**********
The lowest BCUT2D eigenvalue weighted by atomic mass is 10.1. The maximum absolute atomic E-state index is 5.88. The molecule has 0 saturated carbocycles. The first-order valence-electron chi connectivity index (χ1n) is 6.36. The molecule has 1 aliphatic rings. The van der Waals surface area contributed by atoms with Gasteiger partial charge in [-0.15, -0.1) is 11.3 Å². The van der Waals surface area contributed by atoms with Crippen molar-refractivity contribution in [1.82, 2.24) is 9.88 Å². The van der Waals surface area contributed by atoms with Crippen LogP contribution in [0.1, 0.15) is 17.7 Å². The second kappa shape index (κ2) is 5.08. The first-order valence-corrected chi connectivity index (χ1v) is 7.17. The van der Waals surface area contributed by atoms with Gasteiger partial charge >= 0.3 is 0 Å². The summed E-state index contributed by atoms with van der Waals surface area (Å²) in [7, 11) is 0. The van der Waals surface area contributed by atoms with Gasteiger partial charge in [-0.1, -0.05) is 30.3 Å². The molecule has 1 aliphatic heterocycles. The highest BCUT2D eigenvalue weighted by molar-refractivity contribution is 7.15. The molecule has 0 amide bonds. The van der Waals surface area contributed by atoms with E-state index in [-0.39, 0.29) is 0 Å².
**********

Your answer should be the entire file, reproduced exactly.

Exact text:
The lowest BCUT2D eigenvalue weighted by atomic mass is 10.1. The maximum absolute atomic E-state index is 5.88. The molecule has 0 saturated carbocycles. The first-order valence-electron chi connectivity index (χ1n) is 6.36. The molecule has 1 aliphatic rings. The van der Waals surface area contributed by atoms with Gasteiger partial charge in [-0.15, -0.1) is 11.3 Å². The van der Waals surface area contributed by atoms with Crippen molar-refractivity contribution in [1.82, 2.24) is 9.88 Å². The van der Waals surface area contributed by atoms with Crippen LogP contribution in [0.1, 0.15) is 17.7 Å². The second kappa shape index (κ2) is 5.08. The first-order valence-corrected chi connectivity index (χ1v) is 7.17. The van der Waals surface area contributed by atoms with Gasteiger partial charge >= 0.3 is 0 Å². The summed E-state index contributed by atoms with van der Waals surface area (Å²) in [7, 11) is 0. The van der Waals surface area contributed by atoms with Gasteiger partial charge in [-0.1, -0.05) is 30.3 Å². The molecule has 1 aliphatic heterocycles. The highest BCUT2D eigenvalue weighted by molar-refractivity contribution is 7.15. The molecule has 0 amide bonds. The van der Waals surface area contributed by atoms with E-state index in [-0.39, 0.29) is 0 Å².